The majority of the commercial ultrasound scanners feature blood flow velocity estimation based on the autocorrelation method, yielding estimates of the axial velocity component only. For studying complex flow patterns like arterial bifurcations or venous confluences, 2-D vector velocity estimates would be needed. Synthetic aperture vector flow imaging could potentially provide this. The purpose of this paper is to test the synthetic aperture vector flow imaging method on challenging in-vivo data. Two synthetic aperture in-vivo data sets are acquired using a commercial linear array transducer and our RASMUS experimental ultrasound scanner. The first data set covers the femoral artery and the confluence of the femoral and saphenous vein of a healthy 26-year-old male volunteer. The second shows the carotid bifurcation of a healthy 32-year-old male volunteer. Both 2 second long data sets are processed, and movies of full vector flow images are generated. This paper presents still frames from
different time instances of these movies. The movie from the femoral data tracks the accelerating velocity in the femoral artery during systole and a backwards flow at the end of the systole. A complex flow pattern is seen at the junction of the femoral and saphenous vein. The movie of the carotid bifurcation shows high velocities close to the separating wall between the internal and external carotid, and a vortex tendency at the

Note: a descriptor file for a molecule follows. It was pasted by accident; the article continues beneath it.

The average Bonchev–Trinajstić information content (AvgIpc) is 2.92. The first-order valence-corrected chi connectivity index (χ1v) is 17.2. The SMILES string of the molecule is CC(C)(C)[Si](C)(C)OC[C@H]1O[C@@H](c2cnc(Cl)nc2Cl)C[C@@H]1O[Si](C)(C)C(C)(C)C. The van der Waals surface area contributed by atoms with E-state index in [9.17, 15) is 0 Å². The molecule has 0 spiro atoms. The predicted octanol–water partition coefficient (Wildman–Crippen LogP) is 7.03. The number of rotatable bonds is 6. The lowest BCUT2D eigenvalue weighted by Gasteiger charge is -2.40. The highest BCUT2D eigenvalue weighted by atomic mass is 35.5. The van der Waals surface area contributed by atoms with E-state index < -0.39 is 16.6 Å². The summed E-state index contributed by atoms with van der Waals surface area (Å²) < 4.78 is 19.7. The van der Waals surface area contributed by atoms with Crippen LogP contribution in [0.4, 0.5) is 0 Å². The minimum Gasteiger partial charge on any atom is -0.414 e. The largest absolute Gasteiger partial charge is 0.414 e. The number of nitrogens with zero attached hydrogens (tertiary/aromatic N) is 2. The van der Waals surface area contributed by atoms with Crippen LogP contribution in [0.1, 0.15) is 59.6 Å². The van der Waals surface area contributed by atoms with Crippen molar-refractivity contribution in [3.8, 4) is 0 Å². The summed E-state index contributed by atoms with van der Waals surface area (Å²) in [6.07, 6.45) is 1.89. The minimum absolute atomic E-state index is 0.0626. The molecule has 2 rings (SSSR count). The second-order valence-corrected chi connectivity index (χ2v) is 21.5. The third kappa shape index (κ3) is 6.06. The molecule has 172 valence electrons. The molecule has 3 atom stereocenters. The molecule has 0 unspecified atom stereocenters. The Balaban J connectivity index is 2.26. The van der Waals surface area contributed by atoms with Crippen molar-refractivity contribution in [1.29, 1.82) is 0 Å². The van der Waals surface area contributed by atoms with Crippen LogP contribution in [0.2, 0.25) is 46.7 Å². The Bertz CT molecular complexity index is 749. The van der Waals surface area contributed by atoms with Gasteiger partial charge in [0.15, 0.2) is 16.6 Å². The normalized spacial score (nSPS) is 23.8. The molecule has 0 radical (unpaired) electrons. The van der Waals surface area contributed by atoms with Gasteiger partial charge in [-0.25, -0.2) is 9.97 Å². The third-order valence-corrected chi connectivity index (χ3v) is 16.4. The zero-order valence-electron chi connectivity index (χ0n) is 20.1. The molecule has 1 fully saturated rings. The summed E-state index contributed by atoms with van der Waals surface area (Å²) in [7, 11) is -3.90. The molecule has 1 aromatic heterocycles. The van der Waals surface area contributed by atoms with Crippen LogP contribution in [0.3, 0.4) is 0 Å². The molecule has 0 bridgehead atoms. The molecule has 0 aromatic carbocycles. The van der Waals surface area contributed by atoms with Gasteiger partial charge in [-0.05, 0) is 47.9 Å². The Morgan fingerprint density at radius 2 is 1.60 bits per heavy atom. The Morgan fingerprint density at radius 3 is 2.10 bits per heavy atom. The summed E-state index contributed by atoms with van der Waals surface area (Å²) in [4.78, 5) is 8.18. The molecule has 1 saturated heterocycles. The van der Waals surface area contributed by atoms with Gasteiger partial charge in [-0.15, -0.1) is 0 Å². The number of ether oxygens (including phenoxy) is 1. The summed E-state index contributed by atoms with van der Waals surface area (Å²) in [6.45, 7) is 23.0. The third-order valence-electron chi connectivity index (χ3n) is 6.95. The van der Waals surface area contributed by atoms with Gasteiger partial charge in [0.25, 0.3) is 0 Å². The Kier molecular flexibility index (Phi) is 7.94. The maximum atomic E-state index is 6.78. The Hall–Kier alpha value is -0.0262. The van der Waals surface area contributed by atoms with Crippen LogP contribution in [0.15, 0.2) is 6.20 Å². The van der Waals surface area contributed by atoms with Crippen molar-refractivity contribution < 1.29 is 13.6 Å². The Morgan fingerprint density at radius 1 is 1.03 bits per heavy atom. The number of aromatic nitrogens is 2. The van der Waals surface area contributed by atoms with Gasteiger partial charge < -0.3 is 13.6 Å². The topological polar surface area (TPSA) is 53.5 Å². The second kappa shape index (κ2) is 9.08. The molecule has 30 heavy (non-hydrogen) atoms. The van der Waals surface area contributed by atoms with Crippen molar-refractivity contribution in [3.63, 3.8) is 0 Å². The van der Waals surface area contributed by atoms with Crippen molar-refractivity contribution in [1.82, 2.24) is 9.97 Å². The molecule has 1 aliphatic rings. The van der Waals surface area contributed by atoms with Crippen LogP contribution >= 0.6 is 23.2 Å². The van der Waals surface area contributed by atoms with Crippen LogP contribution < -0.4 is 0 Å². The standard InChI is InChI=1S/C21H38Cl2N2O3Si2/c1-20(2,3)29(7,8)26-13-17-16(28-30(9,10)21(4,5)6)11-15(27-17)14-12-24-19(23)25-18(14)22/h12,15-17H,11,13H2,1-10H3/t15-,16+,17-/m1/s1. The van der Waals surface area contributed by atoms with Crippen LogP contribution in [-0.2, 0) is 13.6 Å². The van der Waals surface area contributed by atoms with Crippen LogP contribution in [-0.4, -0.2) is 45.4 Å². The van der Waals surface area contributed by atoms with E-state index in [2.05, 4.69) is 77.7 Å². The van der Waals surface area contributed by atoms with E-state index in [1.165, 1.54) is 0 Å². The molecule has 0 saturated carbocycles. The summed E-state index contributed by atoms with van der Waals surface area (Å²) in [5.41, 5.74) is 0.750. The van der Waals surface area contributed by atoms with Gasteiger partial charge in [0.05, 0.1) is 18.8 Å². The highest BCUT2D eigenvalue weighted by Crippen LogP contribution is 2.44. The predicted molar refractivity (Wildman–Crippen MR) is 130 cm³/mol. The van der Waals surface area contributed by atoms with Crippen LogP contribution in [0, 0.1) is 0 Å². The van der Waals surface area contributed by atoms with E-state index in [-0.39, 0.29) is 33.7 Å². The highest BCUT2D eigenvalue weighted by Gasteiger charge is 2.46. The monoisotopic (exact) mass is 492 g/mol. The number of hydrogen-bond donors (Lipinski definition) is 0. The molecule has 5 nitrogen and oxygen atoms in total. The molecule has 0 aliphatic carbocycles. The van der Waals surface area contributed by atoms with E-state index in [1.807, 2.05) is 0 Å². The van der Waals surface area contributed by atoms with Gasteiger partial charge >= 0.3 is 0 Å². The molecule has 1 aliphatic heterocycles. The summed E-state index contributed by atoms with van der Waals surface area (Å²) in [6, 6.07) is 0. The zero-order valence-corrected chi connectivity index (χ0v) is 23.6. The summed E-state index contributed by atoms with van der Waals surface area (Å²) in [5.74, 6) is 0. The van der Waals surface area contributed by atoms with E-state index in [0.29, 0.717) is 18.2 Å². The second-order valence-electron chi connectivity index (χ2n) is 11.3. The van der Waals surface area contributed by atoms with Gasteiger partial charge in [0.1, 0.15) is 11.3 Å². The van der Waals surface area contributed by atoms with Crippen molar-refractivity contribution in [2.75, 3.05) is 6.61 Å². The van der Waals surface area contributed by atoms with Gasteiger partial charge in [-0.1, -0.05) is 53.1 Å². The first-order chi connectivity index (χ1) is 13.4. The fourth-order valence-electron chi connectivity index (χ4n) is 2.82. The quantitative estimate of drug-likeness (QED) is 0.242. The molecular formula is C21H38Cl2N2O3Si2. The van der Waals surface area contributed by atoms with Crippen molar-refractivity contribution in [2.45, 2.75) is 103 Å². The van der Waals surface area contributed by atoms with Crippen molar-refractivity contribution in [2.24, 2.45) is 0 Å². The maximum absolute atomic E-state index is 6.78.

outermost wall. The volume flow through the femoral artery is extracted from the velocity estimates of the femoral data set by assuming the artery is rotational symmetric. An average volume flow just above 500 ml/min was found for the 26-year-old volunteer. This is in agreement with values found in literature.
Currently synthetic aperture flow methods can find the correct velocity magnitude, when the flow direction is known. To make a fully automatic system, the direction should also be estimated. Such an approach has been suggested by Jensen (2004) based on a search of the highest cross-correlation as a function of velocity and angle. This paper presents an experimental investigation of this velocity angle estimation method based on a set of synthetic aperture flow data measured using our RASMUS experimental ultrasound system. The measurements are performed for flow angles of 60, 75, and 90 deg. with respect to the axial direction, and for constant velocities with a peak of 0.1 m/s and 0.2 m/s. The implemented synthetic aperture imaging method uses virtual point sources in front of the transducer, and recursive imaging is used to increase the data rate. A 128 element linear array transducer is used for the experiments, and the emitted pulse is a 20 micro sec. chirp, linearly sweeping frequencies from approximately 3.5 to 10.5 MHz. The flow angle could be estimated with an average bias up to 5.0 deg., and a average standard deviation between 0.2 deg. and 5.2 deg. Using the angle estimates, the velocity magnitudes were estimated with average standard deviations no higher than 6.5% relative to the peak velocity.